Back in February the city of Dortmund followed other German cities and issued a statement expressing its opposition to BDS and branding it as anti-Semitic.

While the BDS movement is proscribed by the city, far right extremists have been allowed to spread anti-Semitic and anti-Muslim slanders in Dortmund. On a regular basis the city’s police protect far right parades attended by supporters from across the country from much larger crowds of counter-demonstrators. Meanwhile expressing solidarity with the plight of Palestinians is demonised as anti-Semitic.

A massive hate campaign was launched last year against Stefanie Carp, the director of the Ruhrtriennale festival, because she had dared to invite the Young Fathers to perform, a Scottish band which has publicly supported the aims of the BDS.

The Dortmund jury had nominated Shamsie for the Nelly Sachs Prize in 2019 on the basis of the author’s outstanding literary work. The jury explicitly stated that her books were building bridges between societies. Her latest novel to be translated into German, Housefire (Hausbrand) takes up the ancient story of Antigone and stresses the importance of preserving and practicing humanitarianism even when this conflicts with official state policy and regulations.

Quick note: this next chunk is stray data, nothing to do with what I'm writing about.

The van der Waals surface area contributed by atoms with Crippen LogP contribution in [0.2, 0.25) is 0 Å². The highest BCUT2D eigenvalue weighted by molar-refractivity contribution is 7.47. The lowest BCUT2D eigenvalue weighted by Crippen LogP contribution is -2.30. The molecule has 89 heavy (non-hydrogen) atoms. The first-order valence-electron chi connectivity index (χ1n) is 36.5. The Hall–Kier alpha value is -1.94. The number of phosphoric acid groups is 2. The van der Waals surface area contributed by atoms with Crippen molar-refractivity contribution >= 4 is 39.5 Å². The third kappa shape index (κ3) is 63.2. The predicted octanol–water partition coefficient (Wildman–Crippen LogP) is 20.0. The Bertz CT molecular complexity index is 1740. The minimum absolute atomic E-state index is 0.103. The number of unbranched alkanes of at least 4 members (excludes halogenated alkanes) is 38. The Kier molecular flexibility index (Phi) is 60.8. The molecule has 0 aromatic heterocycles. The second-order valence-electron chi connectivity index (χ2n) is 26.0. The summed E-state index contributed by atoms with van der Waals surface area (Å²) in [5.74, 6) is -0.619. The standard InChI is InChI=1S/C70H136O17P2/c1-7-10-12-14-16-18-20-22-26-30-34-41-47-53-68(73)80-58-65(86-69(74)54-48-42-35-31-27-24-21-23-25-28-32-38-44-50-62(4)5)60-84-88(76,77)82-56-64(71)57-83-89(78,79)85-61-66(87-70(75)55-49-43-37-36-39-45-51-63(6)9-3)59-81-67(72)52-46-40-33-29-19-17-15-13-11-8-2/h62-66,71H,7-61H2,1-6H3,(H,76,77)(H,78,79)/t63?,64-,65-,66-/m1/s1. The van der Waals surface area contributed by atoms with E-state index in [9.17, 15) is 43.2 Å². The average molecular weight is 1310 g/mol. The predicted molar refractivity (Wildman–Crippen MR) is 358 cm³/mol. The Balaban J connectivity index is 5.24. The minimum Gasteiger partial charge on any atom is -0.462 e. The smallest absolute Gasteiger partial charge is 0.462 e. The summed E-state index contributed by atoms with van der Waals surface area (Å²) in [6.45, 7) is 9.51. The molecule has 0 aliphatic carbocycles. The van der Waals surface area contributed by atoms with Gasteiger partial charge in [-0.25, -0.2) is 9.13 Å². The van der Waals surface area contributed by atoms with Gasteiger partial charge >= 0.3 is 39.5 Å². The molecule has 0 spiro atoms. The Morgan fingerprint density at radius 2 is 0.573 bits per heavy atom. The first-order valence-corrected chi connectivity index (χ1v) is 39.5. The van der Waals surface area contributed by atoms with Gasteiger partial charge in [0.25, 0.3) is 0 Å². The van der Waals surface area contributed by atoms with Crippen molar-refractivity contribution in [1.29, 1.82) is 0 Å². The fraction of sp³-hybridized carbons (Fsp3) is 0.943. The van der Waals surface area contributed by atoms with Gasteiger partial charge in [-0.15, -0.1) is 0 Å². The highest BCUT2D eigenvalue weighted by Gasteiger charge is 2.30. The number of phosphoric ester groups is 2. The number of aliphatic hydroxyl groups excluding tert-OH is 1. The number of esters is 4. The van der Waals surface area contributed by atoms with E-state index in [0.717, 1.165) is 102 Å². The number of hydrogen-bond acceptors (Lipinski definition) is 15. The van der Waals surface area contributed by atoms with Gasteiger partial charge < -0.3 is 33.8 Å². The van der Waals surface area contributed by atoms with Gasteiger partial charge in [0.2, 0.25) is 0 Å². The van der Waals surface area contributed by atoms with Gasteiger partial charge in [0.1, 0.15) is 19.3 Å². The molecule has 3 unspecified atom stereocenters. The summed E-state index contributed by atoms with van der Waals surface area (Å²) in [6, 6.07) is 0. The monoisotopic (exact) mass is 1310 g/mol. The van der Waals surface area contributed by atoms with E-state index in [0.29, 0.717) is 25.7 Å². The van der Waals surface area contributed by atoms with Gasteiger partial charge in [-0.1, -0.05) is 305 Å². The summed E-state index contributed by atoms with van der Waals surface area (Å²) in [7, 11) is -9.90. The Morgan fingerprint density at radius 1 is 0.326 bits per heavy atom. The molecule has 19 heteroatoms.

The prize is named after the German-Jewish poet Nelly Sachs and has been awarded by the city of Dortmund since 1961 when Sachs herself was the first prizewinner. She had escaped the Holocaust at the last minute and travelled to Sweden, where she lived in in poor circumstances with her mother. Sachs wrote outstanding poetry dealing with the cruel persecution and extermination of the Jews under the Nazis. With the Literature Prize, the city honours those who take a stand for “tolerance, respect and reconciliation” and “work for peaceful coexistence.”

Immediately after the jury’s initial decision to nominate Shamsie, a fierce campaign was launched nationwide to reverse it. The blog ruhrbarone and sections of the German press raised massive objections to the jury’s decision.